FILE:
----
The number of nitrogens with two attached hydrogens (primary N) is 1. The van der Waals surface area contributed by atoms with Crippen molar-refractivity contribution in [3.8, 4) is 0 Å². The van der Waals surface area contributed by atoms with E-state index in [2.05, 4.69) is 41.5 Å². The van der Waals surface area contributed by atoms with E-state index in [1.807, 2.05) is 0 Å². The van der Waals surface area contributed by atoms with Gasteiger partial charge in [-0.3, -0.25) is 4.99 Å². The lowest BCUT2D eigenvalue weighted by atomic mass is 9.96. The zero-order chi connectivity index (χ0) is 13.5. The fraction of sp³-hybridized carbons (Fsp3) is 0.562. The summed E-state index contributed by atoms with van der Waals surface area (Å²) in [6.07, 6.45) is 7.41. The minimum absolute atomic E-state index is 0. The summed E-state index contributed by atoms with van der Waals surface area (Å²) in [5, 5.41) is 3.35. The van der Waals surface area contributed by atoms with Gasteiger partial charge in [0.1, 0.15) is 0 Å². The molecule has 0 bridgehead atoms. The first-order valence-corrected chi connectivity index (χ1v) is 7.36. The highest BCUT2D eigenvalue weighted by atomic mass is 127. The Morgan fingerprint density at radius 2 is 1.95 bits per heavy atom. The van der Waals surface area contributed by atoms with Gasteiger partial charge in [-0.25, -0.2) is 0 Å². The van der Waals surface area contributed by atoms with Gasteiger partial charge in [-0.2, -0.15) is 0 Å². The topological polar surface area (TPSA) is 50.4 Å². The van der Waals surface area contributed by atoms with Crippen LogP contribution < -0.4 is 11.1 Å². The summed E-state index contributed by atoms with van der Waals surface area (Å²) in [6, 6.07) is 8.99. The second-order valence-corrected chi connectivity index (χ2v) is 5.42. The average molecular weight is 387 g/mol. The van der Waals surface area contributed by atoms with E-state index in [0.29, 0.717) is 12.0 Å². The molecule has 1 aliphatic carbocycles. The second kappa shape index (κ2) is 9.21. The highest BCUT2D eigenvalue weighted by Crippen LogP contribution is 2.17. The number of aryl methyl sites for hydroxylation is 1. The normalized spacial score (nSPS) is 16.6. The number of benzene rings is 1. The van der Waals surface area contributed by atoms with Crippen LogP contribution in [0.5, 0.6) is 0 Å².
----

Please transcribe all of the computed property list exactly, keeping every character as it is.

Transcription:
The number of nitrogens with two attached hydrogens (primary N) is 1. The van der Waals surface area contributed by atoms with Crippen molar-refractivity contribution in [3.8, 4) is 0 Å². The van der Waals surface area contributed by atoms with E-state index in [2.05, 4.69) is 41.5 Å². The van der Waals surface area contributed by atoms with E-state index in [1.807, 2.05) is 0 Å². The van der Waals surface area contributed by atoms with Gasteiger partial charge in [-0.3, -0.25) is 4.99 Å². The lowest BCUT2D eigenvalue weighted by atomic mass is 9.96. The zero-order chi connectivity index (χ0) is 13.5. The fraction of sp³-hybridized carbons (Fsp3) is 0.562. The summed E-state index contributed by atoms with van der Waals surface area (Å²) in [6.07, 6.45) is 7.41. The minimum absolute atomic E-state index is 0. The summed E-state index contributed by atoms with van der Waals surface area (Å²) in [5, 5.41) is 3.35. The van der Waals surface area contributed by atoms with Gasteiger partial charge in [0.1, 0.15) is 0 Å². The molecule has 0 bridgehead atoms. The first-order valence-corrected chi connectivity index (χ1v) is 7.36. The highest BCUT2D eigenvalue weighted by atomic mass is 127. The Morgan fingerprint density at radius 2 is 1.95 bits per heavy atom. The van der Waals surface area contributed by atoms with Gasteiger partial charge in [-0.25, -0.2) is 0 Å². The van der Waals surface area contributed by atoms with Gasteiger partial charge in [-0.2, -0.15) is 0 Å². The topological polar surface area (TPSA) is 50.4 Å². The van der Waals surface area contributed by atoms with Crippen LogP contribution < -0.4 is 11.1 Å². The summed E-state index contributed by atoms with van der Waals surface area (Å²) in [6, 6.07) is 8.99. The second-order valence-corrected chi connectivity index (χ2v) is 5.42. The average molecular weight is 387 g/mol. The van der Waals surface area contributed by atoms with E-state index in [0.29, 0.717) is 12.0 Å². The molecule has 1 aliphatic carbocycles. The second kappa shape index (κ2) is 9.21. The highest BCUT2D eigenvalue weighted by Crippen LogP contribution is 2.17. The number of aryl methyl sites for hydroxylation is 1. The normalized spacial score (nSPS) is 16.6. The number of benzene rings is 1. The van der Waals surface area contributed by atoms with Crippen LogP contribution in [0.5, 0.6) is 0 Å².